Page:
ORIGINAL RESEARCH article
Two Arabidopsis Homologs of Human Lysine-Specific Demethylase Function in Epigenetic Regulation of Plant Defense Responses
- 1Department of Applied Bioscience, Dong-A University, Busan, South Korea
- 2Institute of Agricultural Life Science, Dong-A University, Busan, South Korea
- 3Department of Molecular Genetics, Dong-A University, Busan, South Korea
Epigenetic marks such as covalent histone modification and DNA methylation are crucial for mitotically and meiotically inherited cellular memory-based plant immunity. However, the roles of individual players in the epigenetic regulation of plant immunity are not fully understood. Here we reveal the functions of two Arabidopsis thaliana homologs of human lysine-specific demethylase1-like1, LDL1 and LDL2, in the maintenance of methyl groups at lysine 4 of histone H3 and in plant immunity to Pseudomonas syringae infection. The growth of virulent P. syringae strains was reduced in ldl1 and ldl2 single mutants compared to wild-type plants. Local and systemic disease resistance responses, which coincided with the rapid, robust transcription of defense-related genes, were more stably expressed in ldl1 ldl2 double mutants than in the single mutants. At the nucleosome level, mono-methylated histone H3K4 accumulated in ldl1 ldl2 plants genome-wide and in the mainly promoter regions of the defense-related genes examined in this study. Furthermore, in silico comparative analysis of RNA-sequencing and chromatin immunoprecipitation data suggested that several WRKY transcription factors, e.g., WRKY22/40/70, might be partly responsible for the enhanced immunity of ldl1 ldl2. These findings suggest that LDL1 and LDL2 control the transcriptional sensitivity of a group of defense-related genes to establish a primed defense response in Arabidopsis.
Plants have evolved various disease resistance responses and the plasticity of these responses helps ensure plant survival in the face of biotic stress. Plant immunity is divided into two categories based on the types of immune receptors employed (Jones and Dangl, 2006; Han and Jung, 2013). Microbe/pathogen-associated molecular pattern (MAMP/PAMP, hereafter MAMP)-triggered immunity (PTI) is initiated by pattern recognition receptors (PRRs) located on the plasma membrane that recognize MAMPs. Effector-triggered immunity (ETI), which is controlled by intracellular Nucleotide-binding Oligomerization Domain (NOD)-like receptors (NLRs), also known as plant disease resistance (R) proteins, is accompanied by a hypersensitive response (HR) (Chisholm et al., 2006; Jones and Dangl, 2006). Additionally, since PTI and ETI are associated with each other, the former can intensify the latter and vice versa (Qi et al., 2011; Jung et al., 2020; Ngou et al., 2021; Yuan et al., 2021). Local disease resistance governed by PRRs and NLRs also induces systemic acquired resistance (SAR), which effectively restrains the colonization of pathogens throughout most of the plant in the face of subsequent pathogen infection (Durrant and Dong, 2004; Fu and Dong, 2013). These different immune responses require specialized signaling networks and share conserved defense-related signaling and responses, including rapid, robust transcriptional changes in local and/or systemic tissues during infection (Tsuda et al., 2009; Tsuda and Katagiri, 2010; Gruner et al., 2013; Tsuda and Somssich, 2015).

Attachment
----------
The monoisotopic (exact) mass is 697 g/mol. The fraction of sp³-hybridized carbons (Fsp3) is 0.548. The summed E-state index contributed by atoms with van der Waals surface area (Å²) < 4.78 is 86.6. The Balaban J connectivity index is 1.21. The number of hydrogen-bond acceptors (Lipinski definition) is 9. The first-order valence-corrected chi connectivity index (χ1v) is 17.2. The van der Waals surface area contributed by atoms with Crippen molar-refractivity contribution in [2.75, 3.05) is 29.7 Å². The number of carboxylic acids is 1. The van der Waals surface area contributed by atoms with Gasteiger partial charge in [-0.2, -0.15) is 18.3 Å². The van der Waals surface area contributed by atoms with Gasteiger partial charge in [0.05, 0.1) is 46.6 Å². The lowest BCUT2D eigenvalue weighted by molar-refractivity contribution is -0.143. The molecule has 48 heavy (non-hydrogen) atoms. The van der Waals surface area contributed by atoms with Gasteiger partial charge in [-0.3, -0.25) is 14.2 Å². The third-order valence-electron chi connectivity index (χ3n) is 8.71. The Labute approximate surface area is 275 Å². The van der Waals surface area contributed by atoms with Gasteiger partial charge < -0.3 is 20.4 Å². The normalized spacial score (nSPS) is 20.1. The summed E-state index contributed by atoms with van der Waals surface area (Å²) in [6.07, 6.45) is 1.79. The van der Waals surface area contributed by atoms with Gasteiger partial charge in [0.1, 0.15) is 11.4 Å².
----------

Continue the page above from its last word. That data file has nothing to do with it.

Immune signaling can also induce cellular memory, which helps prime the plant to respond to future infections. Cellular memory is inherited both mitotically and meiotically from parental cells to daughter cells and leads to phenotypic variation in plants by regulating gene expression (Saze, 2008; Holeski et al., 2012). Differential gene expression, which leads to epigenetic variation in eukaryotes, is controlled by DNA methylation and several covalent modifications on the N-terminal tails of histone proteins such as acetylation, methylation, ubiquitination, phosphorylation, ADP-ribosylation, and sumoylation (Pikaard and Mittelsten Scheid, 2014; Ramirez-Prado et al., 2018). These chromatin modifications affect the transcriptional state of genes associated with specific changes.
‘Defense priming’ (such as SAR) is an adaptive strategy that fosters a faster and stronger defense response against subsequent challenge (Conrath et al., 2006, 2015; Beckers et al., 2009; Jung et al., 2009; Conrath, 2011). The immunization of the local leaves of plants with SAR-inducing stimuli encourages chromatin remodeling in distal systemic leaves (Jaskiewicz et al., 2011; Luna et al., 2012; Ramirez-Prado et al., 2018). For example, histone H3 and H4 lysine methylation (especially di- and tri-methylation) and acetylation on the promoter regions of WRKY6/29/53 were induced in distal leaves after local infection with Pseudomonas syringae pv. maculicola. These modifications act as histone memory to help plants adapt to subsequent stresses. Hence, these genes are rapidly transcribed in the distal leaves of plants exposed to a second challenge (Jaskiewicz et al., 2011).